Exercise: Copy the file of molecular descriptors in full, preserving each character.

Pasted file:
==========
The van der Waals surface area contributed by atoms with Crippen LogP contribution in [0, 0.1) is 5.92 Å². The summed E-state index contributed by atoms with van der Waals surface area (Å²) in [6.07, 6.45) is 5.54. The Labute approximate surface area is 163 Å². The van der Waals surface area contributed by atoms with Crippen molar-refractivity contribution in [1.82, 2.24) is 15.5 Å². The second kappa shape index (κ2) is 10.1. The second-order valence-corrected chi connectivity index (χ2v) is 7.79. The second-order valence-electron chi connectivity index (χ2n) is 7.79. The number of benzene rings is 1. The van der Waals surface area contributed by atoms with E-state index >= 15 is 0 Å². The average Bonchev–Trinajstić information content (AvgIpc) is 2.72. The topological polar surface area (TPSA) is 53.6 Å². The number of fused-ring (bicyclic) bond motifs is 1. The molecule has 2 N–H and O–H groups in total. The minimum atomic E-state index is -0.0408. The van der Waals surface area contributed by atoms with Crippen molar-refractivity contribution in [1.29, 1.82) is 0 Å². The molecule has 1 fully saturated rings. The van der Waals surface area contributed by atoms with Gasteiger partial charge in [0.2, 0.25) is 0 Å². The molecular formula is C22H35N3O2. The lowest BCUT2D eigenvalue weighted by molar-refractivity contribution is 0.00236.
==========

The van der Waals surface area contributed by atoms with Crippen LogP contribution in [0, 0.1) is 5.92 Å². The summed E-state index contributed by atoms with van der Waals surface area (Å²) in [6.07, 6.45) is 5.54. The Labute approximate surface area is 163 Å². The van der Waals surface area contributed by atoms with Crippen molar-refractivity contribution in [1.82, 2.24) is 15.5 Å². The second kappa shape index (κ2) is 10.1. The second-order valence-corrected chi connectivity index (χ2v) is 7.79. The second-order valence-electron chi connectivity index (χ2n) is 7.79. The number of benzene rings is 1. The van der Waals surface area contributed by atoms with E-state index >= 15 is 0 Å². The average Bonchev–Trinajstić information content (AvgIpc) is 2.72. The topological polar surface area (TPSA) is 53.6 Å². The number of fused-ring (bicyclic) bond motifs is 1. The molecule has 2 N–H and O–H groups in total. The minimum atomic E-state index is -0.0408. The van der Waals surface area contributed by atoms with Crippen molar-refractivity contribution in [1.29, 1.82) is 0 Å². The molecule has 1 fully saturated rings. The van der Waals surface area contributed by atoms with Gasteiger partial charge in [0.2, 0.25) is 0 Å². The molecular formula is C22H35N3O2. The lowest BCUT2D eigenvalue weighted by molar-refractivity contribution is 0.00236.